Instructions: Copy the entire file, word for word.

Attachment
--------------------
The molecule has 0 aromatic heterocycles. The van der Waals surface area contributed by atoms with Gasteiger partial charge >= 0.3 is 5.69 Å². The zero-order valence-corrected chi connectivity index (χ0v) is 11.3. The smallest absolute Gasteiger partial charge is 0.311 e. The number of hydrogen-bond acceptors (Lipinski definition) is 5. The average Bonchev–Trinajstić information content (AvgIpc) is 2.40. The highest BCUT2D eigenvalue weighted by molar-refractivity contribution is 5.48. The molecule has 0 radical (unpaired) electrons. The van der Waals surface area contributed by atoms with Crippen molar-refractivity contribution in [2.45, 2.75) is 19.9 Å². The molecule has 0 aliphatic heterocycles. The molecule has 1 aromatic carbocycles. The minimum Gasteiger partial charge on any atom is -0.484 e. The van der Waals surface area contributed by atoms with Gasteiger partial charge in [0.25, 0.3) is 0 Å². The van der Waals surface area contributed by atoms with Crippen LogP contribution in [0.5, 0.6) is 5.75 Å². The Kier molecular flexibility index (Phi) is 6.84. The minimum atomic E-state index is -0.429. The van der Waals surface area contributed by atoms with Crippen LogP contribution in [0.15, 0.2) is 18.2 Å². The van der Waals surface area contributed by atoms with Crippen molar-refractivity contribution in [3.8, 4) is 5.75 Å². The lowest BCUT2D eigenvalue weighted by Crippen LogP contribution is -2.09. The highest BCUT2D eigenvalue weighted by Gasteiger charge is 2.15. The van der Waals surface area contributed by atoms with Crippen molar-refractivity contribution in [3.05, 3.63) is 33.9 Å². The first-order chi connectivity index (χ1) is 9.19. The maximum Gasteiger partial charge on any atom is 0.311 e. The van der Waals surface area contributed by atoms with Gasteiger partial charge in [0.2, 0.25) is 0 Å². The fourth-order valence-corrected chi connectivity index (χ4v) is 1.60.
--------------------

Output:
The molecule has 0 aromatic heterocycles. The van der Waals surface area contributed by atoms with Gasteiger partial charge >= 0.3 is 5.69 Å². The zero-order valence-corrected chi connectivity index (χ0v) is 11.3. The smallest absolute Gasteiger partial charge is 0.311 e. The number of hydrogen-bond acceptors (Lipinski definition) is 5. The average Bonchev–Trinajstić information content (AvgIpc) is 2.40. The highest BCUT2D eigenvalue weighted by molar-refractivity contribution is 5.48. The molecule has 0 radical (unpaired) electrons. The van der Waals surface area contributed by atoms with Crippen molar-refractivity contribution in [2.45, 2.75) is 19.9 Å². The molecule has 0 aliphatic heterocycles. The molecule has 1 aromatic carbocycles. The minimum Gasteiger partial charge on any atom is -0.484 e. The van der Waals surface area contributed by atoms with Gasteiger partial charge in [0.25, 0.3) is 0 Å². The van der Waals surface area contributed by atoms with Crippen LogP contribution in [0.5, 0.6) is 5.75 Å². The Kier molecular flexibility index (Phi) is 6.84. The minimum atomic E-state index is -0.429. The van der Waals surface area contributed by atoms with Crippen LogP contribution in [0.15, 0.2) is 18.2 Å². The van der Waals surface area contributed by atoms with Crippen molar-refractivity contribution in [3.8, 4) is 5.75 Å². The lowest BCUT2D eigenvalue weighted by Crippen LogP contribution is -2.09. The highest BCUT2D eigenvalue weighted by Gasteiger charge is 2.15. The van der Waals surface area contributed by atoms with Crippen molar-refractivity contribution in [3.05, 3.63) is 33.9 Å². The first-order chi connectivity index (χ1) is 9.19. The maximum Gasteiger partial charge on any atom is 0.311 e. The van der Waals surface area contributed by atoms with Gasteiger partial charge in [0.2, 0.25) is 0 Å². The fourth-order valence-corrected chi connectivity index (χ4v) is 1.60.